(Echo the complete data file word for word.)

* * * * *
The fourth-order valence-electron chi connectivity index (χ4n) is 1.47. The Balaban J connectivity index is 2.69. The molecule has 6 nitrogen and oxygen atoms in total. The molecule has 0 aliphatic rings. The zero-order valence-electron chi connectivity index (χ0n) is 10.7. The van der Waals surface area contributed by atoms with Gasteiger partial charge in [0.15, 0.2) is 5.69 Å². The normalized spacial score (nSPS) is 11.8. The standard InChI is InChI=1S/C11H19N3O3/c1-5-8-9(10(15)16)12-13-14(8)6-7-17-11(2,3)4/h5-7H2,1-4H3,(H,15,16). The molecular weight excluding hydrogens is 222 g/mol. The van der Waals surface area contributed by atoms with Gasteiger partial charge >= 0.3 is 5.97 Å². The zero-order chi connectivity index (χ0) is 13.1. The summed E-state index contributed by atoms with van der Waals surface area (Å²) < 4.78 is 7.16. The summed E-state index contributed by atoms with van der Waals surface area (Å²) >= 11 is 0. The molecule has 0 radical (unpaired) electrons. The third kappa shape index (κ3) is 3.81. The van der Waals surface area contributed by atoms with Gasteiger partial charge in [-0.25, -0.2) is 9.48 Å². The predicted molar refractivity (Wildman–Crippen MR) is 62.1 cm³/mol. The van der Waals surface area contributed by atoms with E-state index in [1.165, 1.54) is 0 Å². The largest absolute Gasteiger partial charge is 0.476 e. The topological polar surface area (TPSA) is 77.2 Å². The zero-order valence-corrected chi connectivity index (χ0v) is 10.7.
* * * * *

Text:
The fourth-order valence-electron chi connectivity index (χ4n) is 1.47. The Balaban J connectivity index is 2.69. The molecule has 6 nitrogen and oxygen atoms in total. The molecule has 0 aliphatic rings. The zero-order valence-electron chi connectivity index (χ0n) is 10.7. The van der Waals surface area contributed by atoms with Gasteiger partial charge in [0.15, 0.2) is 5.69 Å². The normalized spacial score (nSPS) is 11.8. The standard InChI is InChI=1S/C11H19N3O3/c1-5-8-9(10(15)16)12-13-14(8)6-7-17-11(2,3)4/h5-7H2,1-4H3,(H,15,16). The molecular weight excluding hydrogens is 222 g/mol. The van der Waals surface area contributed by atoms with Gasteiger partial charge >= 0.3 is 5.97 Å². The zero-order chi connectivity index (χ0) is 13.1. The summed E-state index contributed by atoms with van der Waals surface area (Å²) < 4.78 is 7.16. The summed E-state index contributed by atoms with van der Waals surface area (Å²) >= 11 is 0. The molecule has 0 radical (unpaired) electrons. The third kappa shape index (κ3) is 3.81. The van der Waals surface area contributed by atoms with Gasteiger partial charge in [-0.25, -0.2) is 9.48 Å². The predicted molar refractivity (Wildman–Crippen MR) is 62.1 cm³/mol. The van der Waals surface area contributed by atoms with E-state index in [1.165, 1.54) is 0 Å². The largest absolute Gasteiger partial charge is 0.476 e. The topological polar surface area (TPSA) is 77.2 Å². The zero-order valence-corrected chi connectivity index (χ0v) is 10.7.